I'm in a same sex relationship with my Canadian boyfriend.
He wanted me to visit him so in his invitation letter he stated that I was his cousin by marriage and I also placed that information on the application form. That was done to keep my sexuality private and to protect me. Unfortunately the visa was denied.
We plan to get married soon and then he wants to sponsor me as his spouse. I read that I could be banned for misrepresentation. Is this true? What should we do?
You should not lie or give misleading information to Citizenship and Immigration Canada (CIC) as there are serious consequences. A person is deemed inadmissible under the Canadian Immigration and Refugee Protection Act for, "directly or indirectly misrepresenting or withholding material facts relating to a relevant matter that induces or could induce an error in the enforcement of the Act."
It is not a criminal offence but goes to the heart of the integrity of the Canadian immigration system and CIC's goal of ensuring that all applicants are treated equally and fairly.
So, even though most people can understand the desire to keep your homosexual relationship private, you did not just conceal that the individual is a friend or partner, which is material fact, but went further to say that your partner is a cousin. This deepens the misrepresentation.
The penalty for misrepresentation (for cases outside of Canada), is that you could be barred from submitting an application for five years following the determination that there was a misrepresentation.
The best way to handle this situation is to deal with it in an honest, upfront manner. Do not make the situation worse. You need to voluntarily come forward and present the details of your misrepresentation; present your apology and an explanation when you submit your application for spousal sponsorship. Do not wait for the immigration authority to discover it on their own, as you will only compound the situation.
The reality is that there is a strong possibility that your spousal application could be denied, even if you provide an explanation with your spousal application. Nevertheless, all hope is not lost, as you could appeal the decision to the Immigration and Refugee Board or wait the five years to reapply. The officer is obliged to follow the Act and cannot extend the inadmissibility period, unless there are additional issues to consider at that time.
If your application is denied and you choose to appeal the decision, you should note that the board will examine all the circumstances of your case and weigh whether they should grant your requests.
Some of the key factors that the board would look at are: the seriousness of the misrepresentation; the circumstances surrounding it; the remorsefulness of the individuals involved; the impact that this could have on your family and your relationship with your spouse; joint investments; property and family obligations; whether you have a child together or other dependent family member who is directly affected; the impact that this could have on them and the degree of hardship that could be caused if your application is denied.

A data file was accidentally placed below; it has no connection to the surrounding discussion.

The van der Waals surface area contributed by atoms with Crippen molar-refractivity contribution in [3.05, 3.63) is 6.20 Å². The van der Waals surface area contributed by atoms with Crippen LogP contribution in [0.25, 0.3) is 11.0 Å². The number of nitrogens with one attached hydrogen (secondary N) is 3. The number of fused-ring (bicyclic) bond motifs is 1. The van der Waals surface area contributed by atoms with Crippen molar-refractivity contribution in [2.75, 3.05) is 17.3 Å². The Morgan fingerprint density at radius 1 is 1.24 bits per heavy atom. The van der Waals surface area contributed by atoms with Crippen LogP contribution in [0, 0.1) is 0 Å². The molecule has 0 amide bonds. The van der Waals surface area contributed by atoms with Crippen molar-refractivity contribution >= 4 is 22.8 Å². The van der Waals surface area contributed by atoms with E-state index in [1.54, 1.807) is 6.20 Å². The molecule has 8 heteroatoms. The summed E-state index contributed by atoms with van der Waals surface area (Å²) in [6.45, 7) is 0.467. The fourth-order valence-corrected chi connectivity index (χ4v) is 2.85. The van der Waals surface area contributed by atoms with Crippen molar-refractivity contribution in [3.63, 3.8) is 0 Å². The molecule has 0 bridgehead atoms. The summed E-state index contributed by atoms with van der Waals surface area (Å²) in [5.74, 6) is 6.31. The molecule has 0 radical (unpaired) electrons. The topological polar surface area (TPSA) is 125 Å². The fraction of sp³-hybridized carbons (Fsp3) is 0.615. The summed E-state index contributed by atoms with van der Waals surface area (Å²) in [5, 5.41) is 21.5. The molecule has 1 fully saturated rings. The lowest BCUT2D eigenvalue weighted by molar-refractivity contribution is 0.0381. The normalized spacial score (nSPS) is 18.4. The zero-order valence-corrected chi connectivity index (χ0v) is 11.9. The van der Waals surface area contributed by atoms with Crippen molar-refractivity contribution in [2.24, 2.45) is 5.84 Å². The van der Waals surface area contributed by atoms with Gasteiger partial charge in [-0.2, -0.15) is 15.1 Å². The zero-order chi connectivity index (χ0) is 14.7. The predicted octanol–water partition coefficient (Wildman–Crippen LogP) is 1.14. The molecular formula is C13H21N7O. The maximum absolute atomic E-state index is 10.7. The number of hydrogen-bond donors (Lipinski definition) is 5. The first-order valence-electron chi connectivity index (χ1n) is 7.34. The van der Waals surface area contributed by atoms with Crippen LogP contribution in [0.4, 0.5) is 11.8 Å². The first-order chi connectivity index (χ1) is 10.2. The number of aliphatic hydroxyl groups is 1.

This list is not exhaustive, therefore I suggest that you get legal counsel to assist you with your application. You will need to present credible and convincing facts to show that the circumstances of your case are unique and warrant the considerations of the officer or the board. You should present sufficient evidence that the officer/ board should grant you relief even on humanitarian and compassionate grounds.
The key thing to remember is that your marriage will be highly scrutinised by the authorities to ensure that it is genuine and not one entered into so that you can have the benefit of coming to Canada. So, you should be prepared to be honest about how you met, the development of your relationship, details of the ceremony, your financial status and details about your marital commitments.
Best of luck to you and your spouse.
Deidre S. Powell, is a lawyer, mediator and notary public. Submit your questions to firstname.lastname@example.org Subjectline: Immigration or via fax to 613.695.8778.
I am a final-year student at the University of Technology, where I am completing my studies in computer science. I would like to become a citizen of Canada. I have an uncle there. Can you tell me how I can qualify to go to Canada when I finish studying?
Canada is one of the many countries that encourage qualified professionals to become permanent residents based on their education, experience, savings, and demonstration of ability to integrate and become a productive member of the Canadian society.
Being trained as a computer scientist is a viable skill and you could have a bright career path in Canada. You may be eligible to immigrate to Canada through the express entry system as a Federal Skilled Worker (FSW). Under this category, a person is chosen based on his or her education, work experience and ability to integrate and make a valuable contribution to the Canadian economy.
You indicated that you are currently completing your studies in computer science. Are you completing a bachelor's degree? Do you have a post-high school diploma or associate's degree in computer science? Do you have any work experience in computer science? To qualify to apply as a FSW, you will need to have a minimum of one year post-certification, work experience in your related field.
Based on the information submitted, you do not appear to be quite ready to submit an application. However, it is good to have a goal and plan in mind and to start preparing yourself to apply. I will, therefore, provide you with some basic information to assist you with your preparation.